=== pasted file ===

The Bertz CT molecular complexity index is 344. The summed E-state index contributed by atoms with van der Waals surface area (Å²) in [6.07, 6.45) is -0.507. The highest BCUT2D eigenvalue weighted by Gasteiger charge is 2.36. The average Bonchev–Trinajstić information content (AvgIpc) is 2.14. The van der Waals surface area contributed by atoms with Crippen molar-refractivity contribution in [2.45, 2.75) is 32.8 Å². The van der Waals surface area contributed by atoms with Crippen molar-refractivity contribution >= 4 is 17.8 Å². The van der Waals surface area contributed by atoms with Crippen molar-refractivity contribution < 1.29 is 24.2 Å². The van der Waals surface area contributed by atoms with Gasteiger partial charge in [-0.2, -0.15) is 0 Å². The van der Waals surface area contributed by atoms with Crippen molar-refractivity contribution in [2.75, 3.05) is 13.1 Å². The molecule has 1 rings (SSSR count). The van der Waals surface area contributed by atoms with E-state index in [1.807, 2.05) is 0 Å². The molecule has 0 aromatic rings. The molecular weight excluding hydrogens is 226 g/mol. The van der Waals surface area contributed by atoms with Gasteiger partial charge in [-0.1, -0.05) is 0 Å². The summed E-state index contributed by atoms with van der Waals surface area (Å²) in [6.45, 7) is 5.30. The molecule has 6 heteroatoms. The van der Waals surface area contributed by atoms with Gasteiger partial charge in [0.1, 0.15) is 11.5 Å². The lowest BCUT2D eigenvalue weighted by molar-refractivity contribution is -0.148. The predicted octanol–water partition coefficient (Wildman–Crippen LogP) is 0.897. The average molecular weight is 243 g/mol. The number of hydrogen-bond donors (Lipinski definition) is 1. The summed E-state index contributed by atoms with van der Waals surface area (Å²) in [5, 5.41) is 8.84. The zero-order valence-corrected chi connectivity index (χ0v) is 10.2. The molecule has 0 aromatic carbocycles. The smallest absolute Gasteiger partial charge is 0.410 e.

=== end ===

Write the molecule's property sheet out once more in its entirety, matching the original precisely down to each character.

The Bertz CT molecular complexity index is 344. The summed E-state index contributed by atoms with van der Waals surface area (Å²) in [6.07, 6.45) is -0.507. The highest BCUT2D eigenvalue weighted by Gasteiger charge is 2.36. The average Bonchev–Trinajstić information content (AvgIpc) is 2.14. The van der Waals surface area contributed by atoms with Crippen molar-refractivity contribution in [2.45, 2.75) is 32.8 Å². The van der Waals surface area contributed by atoms with Crippen molar-refractivity contribution >= 4 is 17.8 Å². The van der Waals surface area contributed by atoms with Crippen molar-refractivity contribution < 1.29 is 24.2 Å². The van der Waals surface area contributed by atoms with Gasteiger partial charge in [-0.2, -0.15) is 0 Å². The van der Waals surface area contributed by atoms with Crippen molar-refractivity contribution in [2.75, 3.05) is 13.1 Å². The molecule has 1 rings (SSSR count). The van der Waals surface area contributed by atoms with E-state index in [1.807, 2.05) is 0 Å². The molecule has 0 aromatic rings. The molecular weight excluding hydrogens is 226 g/mol. The van der Waals surface area contributed by atoms with Gasteiger partial charge in [-0.1, -0.05) is 0 Å². The summed E-state index contributed by atoms with van der Waals surface area (Å²) in [6.45, 7) is 5.30. The molecule has 6 heteroatoms. The van der Waals surface area contributed by atoms with Gasteiger partial charge in [0.1, 0.15) is 11.5 Å². The lowest BCUT2D eigenvalue weighted by molar-refractivity contribution is -0.148. The predicted octanol–water partition coefficient (Wildman–Crippen LogP) is 0.897. The average molecular weight is 243 g/mol. The number of hydrogen-bond donors (Lipinski definition) is 1. The summed E-state index contributed by atoms with van der Waals surface area (Å²) in [5, 5.41) is 8.84. The zero-order valence-corrected chi connectivity index (χ0v) is 10.2. The molecule has 0 aromatic carbocycles. The smallest absolute Gasteiger partial charge is 0.410 e.